A separate financial budget for the Muslims, a ministry for the Minorities, the Sachar Committee report to identify the Muslims as the lowest in the economic and social rungs of society and quick action on its remedial recommendations, reservation of jobs in Andhra, increase in the Haj subsidy and all the rest of tea and sympathy from our “secular” community has apparently not been enough for the likes of Azmi. Their grievances seem unending despite all the mollycoddle treatment given them by successive Congress governments right from the time of Partition in 1947. For more than half a century, it would appear, the Muslim community has only had demands without even thinking of obligations in return. It would seem that the community just does not think that it needs to do some introspection into its attitudes towards the rest of the country. Its persecution complex seems chronic. 

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How different it all is from the thought process of the late Dr Rafiq Zakaria, the eminent Muslim politician and scholar of Islam. In his book “Communal Rage In Secular India” (Popular Prakashan, September 2002) Dr Zakaria devoted the entire last chapter to “What Muslims Should Do?”, and accepting that there is a great deal of anxiety among Indian Muslims who believed there is little they can do to save themselves, he recommended the following.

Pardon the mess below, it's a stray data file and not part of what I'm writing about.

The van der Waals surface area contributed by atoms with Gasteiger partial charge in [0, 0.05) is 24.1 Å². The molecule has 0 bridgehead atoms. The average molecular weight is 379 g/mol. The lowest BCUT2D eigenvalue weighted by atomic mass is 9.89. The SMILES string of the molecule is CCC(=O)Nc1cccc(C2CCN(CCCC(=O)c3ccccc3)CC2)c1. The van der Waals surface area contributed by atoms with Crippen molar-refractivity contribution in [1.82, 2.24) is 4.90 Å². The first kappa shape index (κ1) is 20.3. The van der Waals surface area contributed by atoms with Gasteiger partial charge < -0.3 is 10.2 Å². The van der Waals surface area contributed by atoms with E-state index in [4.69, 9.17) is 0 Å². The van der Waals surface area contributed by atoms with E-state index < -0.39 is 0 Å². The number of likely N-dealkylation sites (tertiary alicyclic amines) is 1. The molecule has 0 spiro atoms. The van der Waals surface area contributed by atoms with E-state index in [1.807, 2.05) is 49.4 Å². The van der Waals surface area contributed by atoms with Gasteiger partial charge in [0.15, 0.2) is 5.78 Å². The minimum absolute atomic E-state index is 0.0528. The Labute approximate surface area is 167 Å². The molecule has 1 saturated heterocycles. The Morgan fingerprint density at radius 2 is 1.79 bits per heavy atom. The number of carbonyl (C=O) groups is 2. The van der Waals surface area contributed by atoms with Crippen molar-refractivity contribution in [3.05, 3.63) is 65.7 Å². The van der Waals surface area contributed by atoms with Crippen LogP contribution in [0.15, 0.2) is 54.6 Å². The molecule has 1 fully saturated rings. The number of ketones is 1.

1. Confrontation has done no good to the Muslims. The only alternative is for them is to change their outlook. Muslims must try and become an integral part of the mainstream. They must wholeheartedly collaborate in enriching composite nationalism. For this, they must get out of their ghetto mentality, break the barriers of alienation and generate a harmonious environment.
  2. They must discard their worn-out prejudices and outmoded habits and adjust themselves to the requirements of the changing times. They must stop asking for doles which will only cripple them, and instead learn to stand on their own feet because the fact is that they have no true friends; many who show them sympathy are not sincere and do so only for electoral gain. Even Muslims from other countries have never come to their rescue. This has been proved time and again, and the wise must now take the hint and correct themselves.